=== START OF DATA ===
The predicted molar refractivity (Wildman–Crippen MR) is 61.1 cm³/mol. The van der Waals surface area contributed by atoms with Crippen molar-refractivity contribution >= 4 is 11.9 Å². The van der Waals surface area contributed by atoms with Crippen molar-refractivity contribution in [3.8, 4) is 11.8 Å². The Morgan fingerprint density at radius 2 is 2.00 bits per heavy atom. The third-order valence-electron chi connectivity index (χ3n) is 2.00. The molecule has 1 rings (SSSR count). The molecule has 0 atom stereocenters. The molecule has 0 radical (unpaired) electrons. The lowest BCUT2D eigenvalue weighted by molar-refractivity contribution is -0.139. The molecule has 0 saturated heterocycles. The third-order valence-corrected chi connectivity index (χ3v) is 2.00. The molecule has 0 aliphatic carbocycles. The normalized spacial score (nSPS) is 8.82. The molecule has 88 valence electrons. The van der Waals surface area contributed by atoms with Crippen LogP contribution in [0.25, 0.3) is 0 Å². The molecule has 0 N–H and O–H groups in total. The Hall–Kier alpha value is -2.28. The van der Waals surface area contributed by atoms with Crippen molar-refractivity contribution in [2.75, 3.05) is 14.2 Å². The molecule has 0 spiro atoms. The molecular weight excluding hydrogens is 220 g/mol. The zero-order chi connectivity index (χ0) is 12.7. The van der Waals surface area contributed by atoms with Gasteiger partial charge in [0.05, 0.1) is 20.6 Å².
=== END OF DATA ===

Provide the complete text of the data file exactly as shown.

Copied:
The predicted molar refractivity (Wildman–Crippen MR) is 61.1 cm³/mol. The van der Waals surface area contributed by atoms with Crippen molar-refractivity contribution >= 4 is 11.9 Å². The van der Waals surface area contributed by atoms with Crippen molar-refractivity contribution in [3.8, 4) is 11.8 Å². The Morgan fingerprint density at radius 2 is 2.00 bits per heavy atom. The third-order valence-electron chi connectivity index (χ3n) is 2.00. The molecule has 1 rings (SSSR count). The molecule has 0 atom stereocenters. The molecule has 0 radical (unpaired) electrons. The lowest BCUT2D eigenvalue weighted by molar-refractivity contribution is -0.139. The molecule has 0 saturated heterocycles. The third-order valence-corrected chi connectivity index (χ3v) is 2.00. The molecule has 0 aliphatic carbocycles. The normalized spacial score (nSPS) is 8.82. The molecule has 88 valence electrons. The van der Waals surface area contributed by atoms with Crippen LogP contribution in [0.25, 0.3) is 0 Å². The molecule has 0 N–H and O–H groups in total. The Hall–Kier alpha value is -2.28. The van der Waals surface area contributed by atoms with Crippen molar-refractivity contribution in [2.75, 3.05) is 14.2 Å². The molecule has 0 spiro atoms. The molecular weight excluding hydrogens is 220 g/mol. The zero-order chi connectivity index (χ0) is 12.7. The van der Waals surface area contributed by atoms with Gasteiger partial charge in [0.05, 0.1) is 20.6 Å².